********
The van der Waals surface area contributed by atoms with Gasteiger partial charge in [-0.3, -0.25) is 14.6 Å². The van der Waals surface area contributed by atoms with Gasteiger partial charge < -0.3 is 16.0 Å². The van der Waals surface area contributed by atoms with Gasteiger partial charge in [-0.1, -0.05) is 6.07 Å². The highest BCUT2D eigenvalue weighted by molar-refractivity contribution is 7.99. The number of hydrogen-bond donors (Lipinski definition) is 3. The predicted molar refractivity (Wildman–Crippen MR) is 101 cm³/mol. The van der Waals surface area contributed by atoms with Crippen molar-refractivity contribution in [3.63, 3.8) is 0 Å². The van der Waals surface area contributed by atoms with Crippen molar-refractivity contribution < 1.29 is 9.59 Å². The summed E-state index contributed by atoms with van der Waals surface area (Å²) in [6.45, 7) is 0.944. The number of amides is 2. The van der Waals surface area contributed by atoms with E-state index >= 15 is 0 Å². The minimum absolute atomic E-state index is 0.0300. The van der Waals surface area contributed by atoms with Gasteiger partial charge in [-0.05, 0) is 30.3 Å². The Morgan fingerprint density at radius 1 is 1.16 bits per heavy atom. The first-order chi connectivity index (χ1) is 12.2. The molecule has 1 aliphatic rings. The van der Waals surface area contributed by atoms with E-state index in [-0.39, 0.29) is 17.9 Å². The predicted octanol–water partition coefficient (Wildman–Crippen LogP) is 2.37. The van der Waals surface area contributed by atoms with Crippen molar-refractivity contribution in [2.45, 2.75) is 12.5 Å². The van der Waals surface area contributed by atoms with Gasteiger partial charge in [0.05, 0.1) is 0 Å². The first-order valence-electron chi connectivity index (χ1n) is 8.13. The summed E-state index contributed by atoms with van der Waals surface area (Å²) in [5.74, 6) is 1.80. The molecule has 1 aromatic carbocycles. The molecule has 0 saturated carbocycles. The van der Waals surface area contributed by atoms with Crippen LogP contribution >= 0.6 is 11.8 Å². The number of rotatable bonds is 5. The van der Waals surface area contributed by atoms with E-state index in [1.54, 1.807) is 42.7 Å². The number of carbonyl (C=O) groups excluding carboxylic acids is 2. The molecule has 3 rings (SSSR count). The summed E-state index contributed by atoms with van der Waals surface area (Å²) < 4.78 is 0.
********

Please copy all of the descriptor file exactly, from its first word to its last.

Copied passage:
The van der Waals surface area contributed by atoms with Gasteiger partial charge in [-0.3, -0.25) is 14.6 Å². The van der Waals surface area contributed by atoms with Gasteiger partial charge < -0.3 is 16.0 Å². The van der Waals surface area contributed by atoms with Gasteiger partial charge in [-0.1, -0.05) is 6.07 Å². The highest BCUT2D eigenvalue weighted by molar-refractivity contribution is 7.99. The number of hydrogen-bond donors (Lipinski definition) is 3. The predicted molar refractivity (Wildman–Crippen MR) is 101 cm³/mol. The van der Waals surface area contributed by atoms with Crippen molar-refractivity contribution in [3.63, 3.8) is 0 Å². The van der Waals surface area contributed by atoms with Crippen molar-refractivity contribution < 1.29 is 9.59 Å². The summed E-state index contributed by atoms with van der Waals surface area (Å²) in [6.45, 7) is 0.944. The number of amides is 2. The van der Waals surface area contributed by atoms with E-state index >= 15 is 0 Å². The minimum absolute atomic E-state index is 0.0300. The van der Waals surface area contributed by atoms with Gasteiger partial charge in [-0.05, 0) is 30.3 Å². The Morgan fingerprint density at radius 1 is 1.16 bits per heavy atom. The first-order chi connectivity index (χ1) is 12.2. The molecule has 1 aliphatic rings. The van der Waals surface area contributed by atoms with E-state index in [-0.39, 0.29) is 17.9 Å². The predicted octanol–water partition coefficient (Wildman–Crippen LogP) is 2.37. The van der Waals surface area contributed by atoms with Crippen molar-refractivity contribution in [2.45, 2.75) is 12.5 Å². The van der Waals surface area contributed by atoms with Gasteiger partial charge in [0.05, 0.1) is 0 Å². The first-order valence-electron chi connectivity index (χ1n) is 8.13. The summed E-state index contributed by atoms with van der Waals surface area (Å²) in [5.74, 6) is 1.80. The molecule has 1 aromatic carbocycles. The molecule has 0 saturated carbocycles. The van der Waals surface area contributed by atoms with Crippen LogP contribution >= 0.6 is 11.8 Å². The number of rotatable bonds is 5. The van der Waals surface area contributed by atoms with E-state index in [1.54, 1.807) is 42.7 Å². The number of carbonyl (C=O) groups excluding carboxylic acids is 2. The molecule has 3 rings (SSSR count). The summed E-state index contributed by atoms with van der Waals surface area (Å²) < 4.78 is 0.